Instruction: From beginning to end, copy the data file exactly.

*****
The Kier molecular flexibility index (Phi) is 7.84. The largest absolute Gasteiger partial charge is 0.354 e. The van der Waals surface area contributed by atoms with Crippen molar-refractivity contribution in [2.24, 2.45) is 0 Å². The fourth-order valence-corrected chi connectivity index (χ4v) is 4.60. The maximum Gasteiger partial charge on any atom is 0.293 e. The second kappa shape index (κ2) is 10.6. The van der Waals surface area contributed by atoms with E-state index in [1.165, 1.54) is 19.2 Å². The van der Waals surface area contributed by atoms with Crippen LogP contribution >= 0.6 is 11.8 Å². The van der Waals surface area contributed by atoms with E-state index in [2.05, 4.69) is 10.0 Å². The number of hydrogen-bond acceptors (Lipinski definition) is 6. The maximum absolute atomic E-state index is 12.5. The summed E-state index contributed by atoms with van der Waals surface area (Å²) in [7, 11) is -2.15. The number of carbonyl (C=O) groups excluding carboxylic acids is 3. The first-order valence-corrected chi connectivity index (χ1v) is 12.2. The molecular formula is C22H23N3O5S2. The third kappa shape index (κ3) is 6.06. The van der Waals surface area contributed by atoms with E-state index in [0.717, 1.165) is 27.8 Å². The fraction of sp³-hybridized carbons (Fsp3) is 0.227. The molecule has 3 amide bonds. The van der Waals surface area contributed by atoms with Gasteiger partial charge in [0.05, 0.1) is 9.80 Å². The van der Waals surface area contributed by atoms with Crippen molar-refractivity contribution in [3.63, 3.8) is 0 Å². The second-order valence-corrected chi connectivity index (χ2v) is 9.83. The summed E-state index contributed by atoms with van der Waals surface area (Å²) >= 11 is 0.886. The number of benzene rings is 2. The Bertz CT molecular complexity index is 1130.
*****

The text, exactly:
The Kier molecular flexibility index (Phi) is 7.84. The largest absolute Gasteiger partial charge is 0.354 e. The van der Waals surface area contributed by atoms with Crippen molar-refractivity contribution in [2.24, 2.45) is 0 Å². The fourth-order valence-corrected chi connectivity index (χ4v) is 4.60. The maximum Gasteiger partial charge on any atom is 0.293 e. The second kappa shape index (κ2) is 10.6. The van der Waals surface area contributed by atoms with E-state index in [1.165, 1.54) is 19.2 Å². The van der Waals surface area contributed by atoms with Crippen LogP contribution >= 0.6 is 11.8 Å². The van der Waals surface area contributed by atoms with E-state index in [2.05, 4.69) is 10.0 Å². The number of hydrogen-bond acceptors (Lipinski definition) is 6. The maximum absolute atomic E-state index is 12.5. The summed E-state index contributed by atoms with van der Waals surface area (Å²) in [7, 11) is -2.15. The number of carbonyl (C=O) groups excluding carboxylic acids is 3. The first-order valence-corrected chi connectivity index (χ1v) is 12.2. The molecular formula is C22H23N3O5S2. The third kappa shape index (κ3) is 6.06. The van der Waals surface area contributed by atoms with E-state index in [0.717, 1.165) is 27.8 Å². The fraction of sp³-hybridized carbons (Fsp3) is 0.227. The molecule has 3 amide bonds. The van der Waals surface area contributed by atoms with Gasteiger partial charge in [0.05, 0.1) is 9.80 Å². The van der Waals surface area contributed by atoms with Crippen molar-refractivity contribution in [3.63, 3.8) is 0 Å². The second-order valence-corrected chi connectivity index (χ2v) is 9.83. The summed E-state index contributed by atoms with van der Waals surface area (Å²) >= 11 is 0.886. The number of benzene rings is 2. The Bertz CT molecular complexity index is 1130.